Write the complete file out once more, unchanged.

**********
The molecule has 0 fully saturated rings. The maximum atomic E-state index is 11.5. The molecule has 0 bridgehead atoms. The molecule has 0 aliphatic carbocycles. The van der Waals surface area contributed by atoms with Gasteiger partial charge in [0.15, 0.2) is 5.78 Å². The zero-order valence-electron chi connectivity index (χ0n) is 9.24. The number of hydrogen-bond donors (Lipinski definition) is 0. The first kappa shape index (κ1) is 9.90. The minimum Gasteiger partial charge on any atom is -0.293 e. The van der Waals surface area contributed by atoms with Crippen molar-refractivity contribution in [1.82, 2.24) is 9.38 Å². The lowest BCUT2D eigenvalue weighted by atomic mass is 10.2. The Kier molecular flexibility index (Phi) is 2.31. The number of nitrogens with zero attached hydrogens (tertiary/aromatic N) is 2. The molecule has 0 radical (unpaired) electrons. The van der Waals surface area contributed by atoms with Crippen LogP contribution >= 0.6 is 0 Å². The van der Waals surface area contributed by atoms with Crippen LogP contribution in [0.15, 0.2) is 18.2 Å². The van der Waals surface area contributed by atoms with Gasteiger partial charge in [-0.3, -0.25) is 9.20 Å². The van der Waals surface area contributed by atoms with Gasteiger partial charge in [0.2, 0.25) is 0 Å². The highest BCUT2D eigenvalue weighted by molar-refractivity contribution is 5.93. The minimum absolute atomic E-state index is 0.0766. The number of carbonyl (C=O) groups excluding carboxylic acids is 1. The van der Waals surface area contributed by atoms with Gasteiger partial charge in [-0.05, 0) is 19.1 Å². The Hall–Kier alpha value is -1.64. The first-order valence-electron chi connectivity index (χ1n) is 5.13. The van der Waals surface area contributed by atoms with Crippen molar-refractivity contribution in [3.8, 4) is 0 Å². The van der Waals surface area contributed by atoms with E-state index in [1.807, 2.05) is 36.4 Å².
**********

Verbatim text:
The molecule has 0 fully saturated rings. The maximum atomic E-state index is 11.5. The molecule has 0 bridgehead atoms. The molecule has 0 aliphatic carbocycles. The van der Waals surface area contributed by atoms with Gasteiger partial charge in [0.15, 0.2) is 5.78 Å². The zero-order valence-electron chi connectivity index (χ0n) is 9.24. The number of hydrogen-bond donors (Lipinski definition) is 0. The first kappa shape index (κ1) is 9.90. The minimum Gasteiger partial charge on any atom is -0.293 e. The van der Waals surface area contributed by atoms with Crippen molar-refractivity contribution in [1.82, 2.24) is 9.38 Å². The lowest BCUT2D eigenvalue weighted by atomic mass is 10.2. The Kier molecular flexibility index (Phi) is 2.31. The number of nitrogens with zero attached hydrogens (tertiary/aromatic N) is 2. The molecule has 0 radical (unpaired) electrons. The van der Waals surface area contributed by atoms with Crippen LogP contribution >= 0.6 is 0 Å². The van der Waals surface area contributed by atoms with Crippen LogP contribution in [0.15, 0.2) is 18.2 Å². The van der Waals surface area contributed by atoms with Gasteiger partial charge in [-0.3, -0.25) is 9.20 Å². The van der Waals surface area contributed by atoms with Gasteiger partial charge in [0.2, 0.25) is 0 Å². The highest BCUT2D eigenvalue weighted by molar-refractivity contribution is 5.93. The minimum absolute atomic E-state index is 0.0766. The number of carbonyl (C=O) groups excluding carboxylic acids is 1. The van der Waals surface area contributed by atoms with Gasteiger partial charge in [-0.05, 0) is 19.1 Å². The Hall–Kier alpha value is -1.64. The first-order valence-electron chi connectivity index (χ1n) is 5.13. The van der Waals surface area contributed by atoms with Crippen molar-refractivity contribution in [3.8, 4) is 0 Å². The van der Waals surface area contributed by atoms with E-state index in [1.807, 2.05) is 36.4 Å².